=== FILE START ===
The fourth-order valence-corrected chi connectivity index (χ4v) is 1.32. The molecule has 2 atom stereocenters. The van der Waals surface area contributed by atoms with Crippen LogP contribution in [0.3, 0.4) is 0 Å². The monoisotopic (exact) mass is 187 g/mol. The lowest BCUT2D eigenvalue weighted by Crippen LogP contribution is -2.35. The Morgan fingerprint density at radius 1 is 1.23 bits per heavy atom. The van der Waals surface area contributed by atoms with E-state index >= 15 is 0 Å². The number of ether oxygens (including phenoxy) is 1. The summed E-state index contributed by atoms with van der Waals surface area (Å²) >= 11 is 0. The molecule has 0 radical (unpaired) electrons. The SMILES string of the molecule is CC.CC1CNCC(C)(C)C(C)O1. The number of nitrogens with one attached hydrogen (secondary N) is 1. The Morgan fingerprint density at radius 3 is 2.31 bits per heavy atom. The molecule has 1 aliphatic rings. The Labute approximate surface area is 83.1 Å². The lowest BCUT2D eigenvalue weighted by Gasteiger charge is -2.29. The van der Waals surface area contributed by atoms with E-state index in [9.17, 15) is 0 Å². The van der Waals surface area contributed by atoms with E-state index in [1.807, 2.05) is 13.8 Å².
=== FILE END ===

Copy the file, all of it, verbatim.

The fourth-order valence-corrected chi connectivity index (χ4v) is 1.32. The molecule has 2 atom stereocenters. The van der Waals surface area contributed by atoms with Crippen LogP contribution in [0.3, 0.4) is 0 Å². The monoisotopic (exact) mass is 187 g/mol. The lowest BCUT2D eigenvalue weighted by Crippen LogP contribution is -2.35. The Morgan fingerprint density at radius 1 is 1.23 bits per heavy atom. The van der Waals surface area contributed by atoms with E-state index >= 15 is 0 Å². The number of ether oxygens (including phenoxy) is 1. The summed E-state index contributed by atoms with van der Waals surface area (Å²) >= 11 is 0. The molecule has 0 radical (unpaired) electrons. The SMILES string of the molecule is CC.CC1CNCC(C)(C)C(C)O1. The number of nitrogens with one attached hydrogen (secondary N) is 1. The Morgan fingerprint density at radius 3 is 2.31 bits per heavy atom. The molecule has 1 aliphatic rings. The Labute approximate surface area is 83.1 Å². The lowest BCUT2D eigenvalue weighted by Gasteiger charge is -2.29. The van der Waals surface area contributed by atoms with E-state index in [9.17, 15) is 0 Å². The van der Waals surface area contributed by atoms with E-state index in [1.807, 2.05) is 13.8 Å².